Post-eclipse sun from Port Orchard, Washington

Submitted by jimwcoleman

Since I got so much experience shooting the sun the last week or so, I decided to have another go at it, but this time to use the 8" Meade LX200 scope. Much different setup and experience, but I did manage to get a tight focus and some pics. I like watching the evolution of the sun spots over the surface...

Time-lapse solar eclipse video from Ucon, Idaho

Submitted by jimwcoleman
Video URL

Watch the total solar eclipse from the farmlands of Idaho! Including time lapse videos of the actual eclipse, and also from a stationary camera that captures the landscape and environment during the eclipse, this video shows some of what it was like. Of course, as the saying goes, you had to be there. No video can truly capture the magic of that event.

Milky Way over field in Ucon, Idaho

Submitted by jimwcoleman

This is a composite photo. It was taken on August 20, 2017 - the night before the total solar eclipse of 2017.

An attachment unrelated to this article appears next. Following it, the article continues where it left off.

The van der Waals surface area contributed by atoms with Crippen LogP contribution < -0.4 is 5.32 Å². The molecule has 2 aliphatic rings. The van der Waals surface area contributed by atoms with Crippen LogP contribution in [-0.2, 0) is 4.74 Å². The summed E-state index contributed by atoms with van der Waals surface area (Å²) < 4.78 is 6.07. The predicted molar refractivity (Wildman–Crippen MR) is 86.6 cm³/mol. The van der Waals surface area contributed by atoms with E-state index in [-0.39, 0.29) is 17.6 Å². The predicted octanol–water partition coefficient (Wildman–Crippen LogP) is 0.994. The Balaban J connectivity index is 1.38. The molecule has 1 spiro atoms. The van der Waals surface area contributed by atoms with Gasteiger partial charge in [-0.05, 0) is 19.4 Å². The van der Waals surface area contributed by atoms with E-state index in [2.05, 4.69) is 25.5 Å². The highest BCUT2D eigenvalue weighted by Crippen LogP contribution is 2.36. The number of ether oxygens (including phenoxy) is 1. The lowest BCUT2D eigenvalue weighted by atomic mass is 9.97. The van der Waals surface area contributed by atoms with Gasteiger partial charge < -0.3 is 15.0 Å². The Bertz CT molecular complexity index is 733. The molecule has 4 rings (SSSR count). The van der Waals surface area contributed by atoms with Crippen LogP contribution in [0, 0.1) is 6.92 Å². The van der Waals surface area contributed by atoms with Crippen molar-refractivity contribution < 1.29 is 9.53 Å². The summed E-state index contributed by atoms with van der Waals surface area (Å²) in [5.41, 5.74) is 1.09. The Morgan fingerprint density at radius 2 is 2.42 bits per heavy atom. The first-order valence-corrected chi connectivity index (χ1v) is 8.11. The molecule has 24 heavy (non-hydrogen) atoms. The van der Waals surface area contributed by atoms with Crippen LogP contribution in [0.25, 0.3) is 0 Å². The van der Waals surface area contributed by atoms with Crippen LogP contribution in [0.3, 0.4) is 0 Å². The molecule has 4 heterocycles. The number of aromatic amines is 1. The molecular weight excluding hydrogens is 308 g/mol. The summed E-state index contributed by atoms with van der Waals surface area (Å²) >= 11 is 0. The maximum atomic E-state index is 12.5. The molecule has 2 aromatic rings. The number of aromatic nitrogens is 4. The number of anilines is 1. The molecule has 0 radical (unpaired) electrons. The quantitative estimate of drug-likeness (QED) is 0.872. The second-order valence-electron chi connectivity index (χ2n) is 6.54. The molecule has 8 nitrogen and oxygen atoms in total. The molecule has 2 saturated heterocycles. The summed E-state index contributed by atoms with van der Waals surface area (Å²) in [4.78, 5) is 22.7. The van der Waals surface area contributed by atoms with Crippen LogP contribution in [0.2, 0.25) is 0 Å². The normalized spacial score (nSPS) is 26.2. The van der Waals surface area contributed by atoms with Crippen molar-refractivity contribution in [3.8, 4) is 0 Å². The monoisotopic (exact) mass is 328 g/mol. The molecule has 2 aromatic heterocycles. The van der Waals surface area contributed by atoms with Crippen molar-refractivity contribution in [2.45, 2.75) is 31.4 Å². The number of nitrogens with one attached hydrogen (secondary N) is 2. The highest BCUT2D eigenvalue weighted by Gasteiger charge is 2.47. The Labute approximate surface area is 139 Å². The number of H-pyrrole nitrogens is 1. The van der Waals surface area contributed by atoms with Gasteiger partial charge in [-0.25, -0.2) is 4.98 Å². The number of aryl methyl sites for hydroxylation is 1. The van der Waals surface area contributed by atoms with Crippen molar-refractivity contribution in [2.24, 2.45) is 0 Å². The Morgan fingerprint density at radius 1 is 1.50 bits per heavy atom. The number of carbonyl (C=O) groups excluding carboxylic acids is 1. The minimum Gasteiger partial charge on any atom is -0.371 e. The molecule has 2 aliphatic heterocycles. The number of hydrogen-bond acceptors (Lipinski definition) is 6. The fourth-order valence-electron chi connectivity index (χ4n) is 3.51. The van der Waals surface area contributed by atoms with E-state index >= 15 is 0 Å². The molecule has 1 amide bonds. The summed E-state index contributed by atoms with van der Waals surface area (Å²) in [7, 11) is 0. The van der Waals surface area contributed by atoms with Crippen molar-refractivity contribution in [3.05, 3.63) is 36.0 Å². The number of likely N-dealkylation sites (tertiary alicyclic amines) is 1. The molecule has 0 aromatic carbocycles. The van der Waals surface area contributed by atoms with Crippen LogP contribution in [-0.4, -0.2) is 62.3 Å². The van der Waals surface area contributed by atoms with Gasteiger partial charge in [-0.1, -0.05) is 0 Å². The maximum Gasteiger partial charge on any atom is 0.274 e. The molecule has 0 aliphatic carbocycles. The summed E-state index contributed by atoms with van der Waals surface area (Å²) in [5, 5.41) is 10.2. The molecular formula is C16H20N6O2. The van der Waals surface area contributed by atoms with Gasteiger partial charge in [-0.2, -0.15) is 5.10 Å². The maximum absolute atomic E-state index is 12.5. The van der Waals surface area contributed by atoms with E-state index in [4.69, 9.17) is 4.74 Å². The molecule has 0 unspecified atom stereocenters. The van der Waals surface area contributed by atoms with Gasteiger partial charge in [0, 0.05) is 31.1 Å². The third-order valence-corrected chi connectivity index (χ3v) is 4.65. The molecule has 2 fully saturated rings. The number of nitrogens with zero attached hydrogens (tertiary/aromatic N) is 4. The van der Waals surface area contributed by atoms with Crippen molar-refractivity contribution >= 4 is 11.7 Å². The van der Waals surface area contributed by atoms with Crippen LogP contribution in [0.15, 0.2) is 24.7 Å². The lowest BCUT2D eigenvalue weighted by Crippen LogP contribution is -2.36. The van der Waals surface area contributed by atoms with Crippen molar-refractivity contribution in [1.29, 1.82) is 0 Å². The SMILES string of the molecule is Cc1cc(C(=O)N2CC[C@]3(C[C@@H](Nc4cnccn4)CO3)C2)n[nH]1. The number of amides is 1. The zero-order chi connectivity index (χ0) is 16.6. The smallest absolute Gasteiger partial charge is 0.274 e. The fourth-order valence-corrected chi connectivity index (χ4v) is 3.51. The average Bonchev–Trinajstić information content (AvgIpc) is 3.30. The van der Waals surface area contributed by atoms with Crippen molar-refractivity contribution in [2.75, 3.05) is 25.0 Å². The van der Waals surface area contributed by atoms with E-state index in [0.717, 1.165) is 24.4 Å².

The Milky Way was captured using a Canon 60D at f2.8 with a 10mm lens, ISO 1600 for 30 seconds, unguided.  The foreground is a family member's front yard in Ucon, Idaho. There is a field across the street and stacked bales of hay can be seen in the distance.

The skies in Idaho are truly magical!

NGC 6946 - The Fireworks Galaxy

Submitted by jimwcoleman

NGC 6946 (also tentatively known as the Fireworks Galaxy) is an intermediate spiral galaxy about 22 million light-years away,[3] in the constellations of Cepheus and Cygnus. It was discovered by William Herschel on 9 September 1798. NGC 6946 is highly obscured by interstellar matter of the Milky Way galaxy, as it is quite close to the galactic plane. It's apparent magnitude is -9.6 making it a faint object, but not out of reach of mid- to large-aperture scopes.

Messier 27 - The Dumbbell Nebula

Submitted by jimwcoleman

Always a favorite target, the Dumbbell Nebula (M27) is climbing high into the northeastern sky after dark. The Dumbbell Nebula is a planetary nebula in the constellation Vulpecula, at a distance of about 1,360 light-years. This object was the first planetary nebula to be discovered; by Charles Messier in 1764. The nebula is 1,360 light years from Earth.

Image was acquired with an 8" Meade LX200 with a Canon 60D at prime focus (ISO 1600, 13x60sec subs). Stacked with Maxim DSLR.